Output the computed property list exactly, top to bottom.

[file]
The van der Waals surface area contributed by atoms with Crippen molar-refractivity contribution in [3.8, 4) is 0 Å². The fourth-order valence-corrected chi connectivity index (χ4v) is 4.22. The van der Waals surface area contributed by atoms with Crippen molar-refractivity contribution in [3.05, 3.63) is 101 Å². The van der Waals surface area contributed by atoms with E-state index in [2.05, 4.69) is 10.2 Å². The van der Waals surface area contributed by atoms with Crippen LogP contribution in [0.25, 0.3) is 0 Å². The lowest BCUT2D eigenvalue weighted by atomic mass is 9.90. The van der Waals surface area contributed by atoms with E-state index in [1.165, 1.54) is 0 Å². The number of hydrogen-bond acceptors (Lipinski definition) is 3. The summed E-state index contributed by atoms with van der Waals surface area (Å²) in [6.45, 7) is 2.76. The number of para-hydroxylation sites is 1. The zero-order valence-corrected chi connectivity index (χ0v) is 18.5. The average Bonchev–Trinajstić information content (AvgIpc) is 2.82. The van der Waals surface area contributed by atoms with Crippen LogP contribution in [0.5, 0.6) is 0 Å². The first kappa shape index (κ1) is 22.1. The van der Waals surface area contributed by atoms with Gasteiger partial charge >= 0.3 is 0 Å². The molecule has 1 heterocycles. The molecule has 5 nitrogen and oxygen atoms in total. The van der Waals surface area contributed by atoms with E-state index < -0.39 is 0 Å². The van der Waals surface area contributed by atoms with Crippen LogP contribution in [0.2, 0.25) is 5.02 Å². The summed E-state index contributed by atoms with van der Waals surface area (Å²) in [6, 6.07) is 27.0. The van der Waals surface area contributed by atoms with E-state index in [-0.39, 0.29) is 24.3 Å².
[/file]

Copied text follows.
The van der Waals surface area contributed by atoms with Crippen molar-refractivity contribution in [3.8, 4) is 0 Å². The fourth-order valence-corrected chi connectivity index (χ4v) is 4.22. The van der Waals surface area contributed by atoms with Crippen molar-refractivity contribution in [3.05, 3.63) is 101 Å². The van der Waals surface area contributed by atoms with E-state index in [2.05, 4.69) is 10.2 Å². The van der Waals surface area contributed by atoms with Crippen LogP contribution in [0.25, 0.3) is 0 Å². The lowest BCUT2D eigenvalue weighted by atomic mass is 9.90. The van der Waals surface area contributed by atoms with E-state index in [1.165, 1.54) is 0 Å². The number of hydrogen-bond acceptors (Lipinski definition) is 3. The summed E-state index contributed by atoms with van der Waals surface area (Å²) in [6.45, 7) is 2.76. The number of para-hydroxylation sites is 1. The zero-order valence-corrected chi connectivity index (χ0v) is 18.5. The average Bonchev–Trinajstić information content (AvgIpc) is 2.82. The van der Waals surface area contributed by atoms with Crippen LogP contribution in [0.5, 0.6) is 0 Å². The first kappa shape index (κ1) is 22.1. The van der Waals surface area contributed by atoms with Gasteiger partial charge >= 0.3 is 0 Å². The molecule has 1 heterocycles. The molecule has 5 nitrogen and oxygen atoms in total. The van der Waals surface area contributed by atoms with E-state index < -0.39 is 0 Å². The van der Waals surface area contributed by atoms with Crippen LogP contribution in [0.2, 0.25) is 5.02 Å². The summed E-state index contributed by atoms with van der Waals surface area (Å²) in [6, 6.07) is 27.0. The van der Waals surface area contributed by atoms with E-state index in [-0.39, 0.29) is 24.3 Å².